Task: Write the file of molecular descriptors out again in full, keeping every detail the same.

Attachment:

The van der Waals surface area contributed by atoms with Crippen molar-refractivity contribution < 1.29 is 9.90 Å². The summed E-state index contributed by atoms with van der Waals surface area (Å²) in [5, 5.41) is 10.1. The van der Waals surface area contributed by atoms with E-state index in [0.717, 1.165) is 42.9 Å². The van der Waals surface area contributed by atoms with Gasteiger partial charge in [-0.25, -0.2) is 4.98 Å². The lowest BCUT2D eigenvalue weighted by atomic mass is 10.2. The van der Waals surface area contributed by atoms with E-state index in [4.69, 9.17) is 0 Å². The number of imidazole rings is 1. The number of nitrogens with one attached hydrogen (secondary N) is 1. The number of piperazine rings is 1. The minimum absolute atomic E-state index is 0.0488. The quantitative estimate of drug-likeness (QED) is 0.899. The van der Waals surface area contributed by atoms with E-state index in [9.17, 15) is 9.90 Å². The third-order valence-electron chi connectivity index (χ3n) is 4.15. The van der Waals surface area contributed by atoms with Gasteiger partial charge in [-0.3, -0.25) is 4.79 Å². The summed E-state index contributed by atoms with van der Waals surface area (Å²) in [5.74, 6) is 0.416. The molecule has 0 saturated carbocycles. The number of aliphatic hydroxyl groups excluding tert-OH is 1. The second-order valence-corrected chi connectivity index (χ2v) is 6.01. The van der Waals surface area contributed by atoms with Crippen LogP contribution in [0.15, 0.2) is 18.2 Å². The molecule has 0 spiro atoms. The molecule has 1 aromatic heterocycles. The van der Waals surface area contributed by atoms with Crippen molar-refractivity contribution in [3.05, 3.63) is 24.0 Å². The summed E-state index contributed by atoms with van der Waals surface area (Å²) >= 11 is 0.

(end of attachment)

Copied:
The van der Waals surface area contributed by atoms with Crippen molar-refractivity contribution < 1.29 is 9.90 Å². The summed E-state index contributed by atoms with van der Waals surface area (Å²) in [5, 5.41) is 10.1. The van der Waals surface area contributed by atoms with E-state index in [0.717, 1.165) is 42.9 Å². The van der Waals surface area contributed by atoms with Gasteiger partial charge in [-0.25, -0.2) is 4.98 Å². The lowest BCUT2D eigenvalue weighted by atomic mass is 10.2. The van der Waals surface area contributed by atoms with E-state index in [4.69, 9.17) is 0 Å². The number of imidazole rings is 1. The number of nitrogens with one attached hydrogen (secondary N) is 1. The number of piperazine rings is 1. The minimum absolute atomic E-state index is 0.0488. The quantitative estimate of drug-likeness (QED) is 0.899. The van der Waals surface area contributed by atoms with E-state index in [9.17, 15) is 9.90 Å². The third-order valence-electron chi connectivity index (χ3n) is 4.15. The van der Waals surface area contributed by atoms with Gasteiger partial charge in [-0.3, -0.25) is 4.79 Å². The summed E-state index contributed by atoms with van der Waals surface area (Å²) in [5.74, 6) is 0.416. The molecule has 0 saturated carbocycles. The number of aliphatic hydroxyl groups excluding tert-OH is 1. The second-order valence-corrected chi connectivity index (χ2v) is 6.01. The van der Waals surface area contributed by atoms with Crippen LogP contribution in [0.15, 0.2) is 18.2 Å². The molecule has 0 spiro atoms. The molecule has 1 aromatic heterocycles. The van der Waals surface area contributed by atoms with Crippen molar-refractivity contribution in [3.05, 3.63) is 24.0 Å². The summed E-state index contributed by atoms with van der Waals surface area (Å²) >= 11 is 0.